High School Resources
High school can be a tough time for students and many struggle with their mental health. They may face challenges developing social connectedness in their school community, engaging in help-seeking behaviors, building life skills, and seeking treatment.
JED has numerous programs and resources to help students have a healthy and positive high school experience.
Helpful Resources for Educators
JED's Comprehensive Approach to Mental Health Promotion and Suicide Prevention for High Schools
The High School Comprehensive Approach provides high schools and districts with a framework to support and improve student mental health, reduce risk for suicide, and prepare students emotionally for the transition out of high school and into young adulthood. This approach encompasses a series of recommendations grouped under broader, thematic domains, which schools can undertake to ensure a holistic approach to student mental health and suicide risk prevention.
National Policy Institute: Addressing Youth Mental Health Needs In Schools
COVID-19’s impact on the nation’s mental health will be apparent for years to come. Yet, more concerning is the impact on children and adolescents. Suicide and self-harm increased significantly in 2020 in kids ages 11-17 years, with more than 35% reporting having thoughts of suicide more than half the days of the month. In partnership with Mental Health America and Kaiser Permanente, this report highlights key principles to inform policies and practices of reopening schools to help youth early and through equitable means.
JED’s “You Can Help” Trainings
A fundamental part of a comprehensive approach to supporting mental health and preventing suicide is to train community members to identify and support students who may be struggling with a mental health challenge, and refer them to professional help, if needed. JED has created You Can Help a Student (YCHAS) training resources for teachers and staff to understand how to identify and support struggling students, and refer them when necessary. These trainings also include pre- and post-assessment tools to measure learning outcomes.
Each and Every Day Documentary: School Screening Opportunity
Created in partnership with MTV, and from filmmakers Sheila Nevins and Alexandra Shiva, this powerful documentary explores youth mental health through the eyes of nine different young people who have attempted suicide or struggled with suicidal thoughts. They share not only their challenges, but also their recoveries and hard-won wisdom about what made their life worth living. The film offers relatable and authentic portraits of young people dealing with suicide and emphasizes help seeking and hope.
Sound It Out
Sound It Out uses the power of music to help parents and caregivers have meaningful conversations with their kids about emotional wellbeing. Conversations were facilitated between middle-school aged kids, their caregivers, and musical artists who then transformed the kids’ emotions and experiences into songs. The exclusive album is available to stream along with free, expert-vetted resources in English and Spanish to guide conversations with caregivers and their children about emotional wellbeing.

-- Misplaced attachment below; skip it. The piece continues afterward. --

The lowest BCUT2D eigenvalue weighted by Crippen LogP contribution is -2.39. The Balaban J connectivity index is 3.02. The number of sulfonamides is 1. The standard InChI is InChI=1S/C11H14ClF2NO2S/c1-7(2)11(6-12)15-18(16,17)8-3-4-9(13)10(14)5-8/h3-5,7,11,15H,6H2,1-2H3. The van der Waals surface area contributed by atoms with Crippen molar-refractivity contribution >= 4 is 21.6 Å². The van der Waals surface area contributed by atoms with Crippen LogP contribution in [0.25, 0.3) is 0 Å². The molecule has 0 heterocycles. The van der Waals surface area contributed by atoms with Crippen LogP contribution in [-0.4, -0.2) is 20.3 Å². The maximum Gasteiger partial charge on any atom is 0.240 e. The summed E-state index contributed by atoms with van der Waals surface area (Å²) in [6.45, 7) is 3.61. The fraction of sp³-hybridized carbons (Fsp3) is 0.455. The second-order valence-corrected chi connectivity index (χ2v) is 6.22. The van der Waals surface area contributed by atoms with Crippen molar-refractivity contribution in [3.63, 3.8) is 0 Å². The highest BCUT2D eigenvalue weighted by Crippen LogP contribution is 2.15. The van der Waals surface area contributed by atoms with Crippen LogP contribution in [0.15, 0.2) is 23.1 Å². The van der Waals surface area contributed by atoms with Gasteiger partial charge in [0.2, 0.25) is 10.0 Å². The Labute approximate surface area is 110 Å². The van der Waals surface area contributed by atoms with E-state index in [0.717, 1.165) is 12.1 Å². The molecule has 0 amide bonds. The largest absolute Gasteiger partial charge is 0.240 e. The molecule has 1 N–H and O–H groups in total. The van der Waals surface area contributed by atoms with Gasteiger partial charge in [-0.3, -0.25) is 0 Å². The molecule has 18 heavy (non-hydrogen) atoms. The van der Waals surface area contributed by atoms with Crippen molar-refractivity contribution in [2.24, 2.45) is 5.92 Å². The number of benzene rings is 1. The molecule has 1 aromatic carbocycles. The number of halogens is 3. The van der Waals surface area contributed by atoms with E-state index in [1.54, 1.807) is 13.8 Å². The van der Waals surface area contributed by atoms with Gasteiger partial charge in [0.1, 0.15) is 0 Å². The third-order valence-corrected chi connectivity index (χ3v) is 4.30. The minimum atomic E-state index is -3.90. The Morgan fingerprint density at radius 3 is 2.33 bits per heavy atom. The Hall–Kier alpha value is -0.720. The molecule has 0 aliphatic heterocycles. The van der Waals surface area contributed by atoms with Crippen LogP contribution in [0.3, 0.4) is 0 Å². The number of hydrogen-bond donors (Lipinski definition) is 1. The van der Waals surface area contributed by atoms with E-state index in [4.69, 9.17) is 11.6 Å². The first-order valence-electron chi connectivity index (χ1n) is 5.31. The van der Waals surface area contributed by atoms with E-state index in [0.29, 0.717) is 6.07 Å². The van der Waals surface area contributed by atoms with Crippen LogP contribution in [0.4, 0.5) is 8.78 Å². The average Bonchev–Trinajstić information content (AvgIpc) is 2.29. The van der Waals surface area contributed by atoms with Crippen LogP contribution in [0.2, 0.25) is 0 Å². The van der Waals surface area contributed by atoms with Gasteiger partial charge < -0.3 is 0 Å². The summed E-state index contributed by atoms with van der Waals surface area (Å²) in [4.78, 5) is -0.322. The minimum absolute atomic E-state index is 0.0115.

Helpful Resource for Students
Let's Talk NYC
To support mental health, the Let’s Talk NYC Campaign was created to increase communication around mental health in city schools by encouraging students to reach out to school staff and providing staff with training to help them support students. While this program was designed for NYC, it can be used by anyone, anywhere. If you’re ready to talk to someone about your mental health struggles, this guide can help.
Pressure to be Perfect Toolkit
Pressure to be Perfect is about recognizing that what you see posted by others is just one part of their story—a single post or video rarely reflects all that is happening behind the scenes. This toolkit, a collaboration between Instagram and JED, was created to help young people figure out the best ways to use Instagram and includes tips and tools to improve their experience, connecting them with resources for further thought and discussion.
Chat Safe: Tools and tips to help young people communicate safely about suicide
With a lack of evidence about safe and helpful online peer-to-peer communication about suicide, and little guidance to help young people safely discuss suicide online, #chatsafe was created to offer a set of evidence-informed guidelines to help young people to communicate safely online about suicide.
JED High School
High School students face unprecedented challenges around their mental health and emotional well-being. JED is dedicated to helping school districts and high schools evaluate and strengthen their programming and systems related to suicide prevention, mental health, and substance misuse prevention with our JED High School program.
Seize the Awkward
There are different ways to start the conversation about mental health and yet, no wrong way. In partnership with the Ad Council and the American Foundation for Suicide Prevention, JED’s Seize the Awkward has videos, GIFs, conversation starters and more to help make starting a conversation with a high schooler, well, less awkward.
Sharing stories is a powerful way to reduce shame, prejudice, and secrecy, and inspire us to be proactive about our mental health. JED has two video series that help shine a personal light on mental health. JED Voices features intimate conversations with notable and influential mental health advocates and JED Storytelling features personal experiences of real people who’ve struggled with their mental health.
Making the Transition to College
Preparing emotionally for life after high school involves knowledge and skill development. JED’s Set to Go Program offers resources for parents, students, and educators to help students develop the emotional skills needed to prepare them for these transitions.